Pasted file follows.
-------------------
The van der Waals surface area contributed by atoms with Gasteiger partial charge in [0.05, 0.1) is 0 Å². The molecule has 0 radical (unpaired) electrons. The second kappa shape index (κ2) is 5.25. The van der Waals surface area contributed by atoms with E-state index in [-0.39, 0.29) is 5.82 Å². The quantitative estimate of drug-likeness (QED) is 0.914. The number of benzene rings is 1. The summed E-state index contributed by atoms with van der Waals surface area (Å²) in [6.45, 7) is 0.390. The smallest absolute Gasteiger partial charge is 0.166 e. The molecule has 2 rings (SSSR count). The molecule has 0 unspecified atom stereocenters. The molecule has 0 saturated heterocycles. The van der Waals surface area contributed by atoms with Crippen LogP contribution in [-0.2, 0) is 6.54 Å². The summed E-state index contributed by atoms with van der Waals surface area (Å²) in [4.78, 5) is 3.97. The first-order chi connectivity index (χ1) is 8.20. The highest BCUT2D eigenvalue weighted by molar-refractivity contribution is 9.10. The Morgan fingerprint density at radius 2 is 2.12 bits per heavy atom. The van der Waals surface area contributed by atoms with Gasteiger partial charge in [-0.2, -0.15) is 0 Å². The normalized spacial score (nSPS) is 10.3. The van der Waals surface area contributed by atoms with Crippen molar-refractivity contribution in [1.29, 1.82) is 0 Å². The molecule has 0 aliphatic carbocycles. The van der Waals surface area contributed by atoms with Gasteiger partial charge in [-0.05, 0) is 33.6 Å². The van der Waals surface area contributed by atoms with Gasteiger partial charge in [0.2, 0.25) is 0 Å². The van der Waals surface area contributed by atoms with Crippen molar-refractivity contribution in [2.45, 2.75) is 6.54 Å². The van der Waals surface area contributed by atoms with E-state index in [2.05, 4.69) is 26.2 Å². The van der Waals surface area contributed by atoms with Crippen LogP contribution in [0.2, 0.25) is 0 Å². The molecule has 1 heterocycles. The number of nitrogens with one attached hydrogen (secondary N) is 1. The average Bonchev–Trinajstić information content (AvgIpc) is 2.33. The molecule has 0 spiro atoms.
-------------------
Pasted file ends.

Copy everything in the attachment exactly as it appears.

The van der Waals surface area contributed by atoms with Gasteiger partial charge in [0.05, 0.1) is 0 Å². The molecule has 0 radical (unpaired) electrons. The second kappa shape index (κ2) is 5.25. The van der Waals surface area contributed by atoms with E-state index in [-0.39, 0.29) is 5.82 Å². The quantitative estimate of drug-likeness (QED) is 0.914. The number of benzene rings is 1. The summed E-state index contributed by atoms with van der Waals surface area (Å²) in [6.45, 7) is 0.390. The smallest absolute Gasteiger partial charge is 0.166 e. The molecule has 2 rings (SSSR count). The molecule has 0 unspecified atom stereocenters. The molecule has 0 saturated heterocycles. The van der Waals surface area contributed by atoms with Crippen LogP contribution in [-0.2, 0) is 6.54 Å². The summed E-state index contributed by atoms with van der Waals surface area (Å²) in [4.78, 5) is 3.97. The first-order chi connectivity index (χ1) is 8.20. The highest BCUT2D eigenvalue weighted by molar-refractivity contribution is 9.10. The Morgan fingerprint density at radius 2 is 2.12 bits per heavy atom. The van der Waals surface area contributed by atoms with Gasteiger partial charge in [-0.2, -0.15) is 0 Å². The normalized spacial score (nSPS) is 10.3. The van der Waals surface area contributed by atoms with Crippen molar-refractivity contribution in [1.29, 1.82) is 0 Å². The molecule has 0 aliphatic carbocycles. The van der Waals surface area contributed by atoms with Gasteiger partial charge in [-0.05, 0) is 33.6 Å². The van der Waals surface area contributed by atoms with Gasteiger partial charge in [0.2, 0.25) is 0 Å². The van der Waals surface area contributed by atoms with Crippen molar-refractivity contribution in [2.45, 2.75) is 6.54 Å². The van der Waals surface area contributed by atoms with E-state index in [2.05, 4.69) is 26.2 Å². The van der Waals surface area contributed by atoms with Crippen LogP contribution in [0.2, 0.25) is 0 Å². The molecule has 1 heterocycles. The number of nitrogens with one attached hydrogen (secondary N) is 1. The average Bonchev–Trinajstić information content (AvgIpc) is 2.33. The molecule has 0 spiro atoms.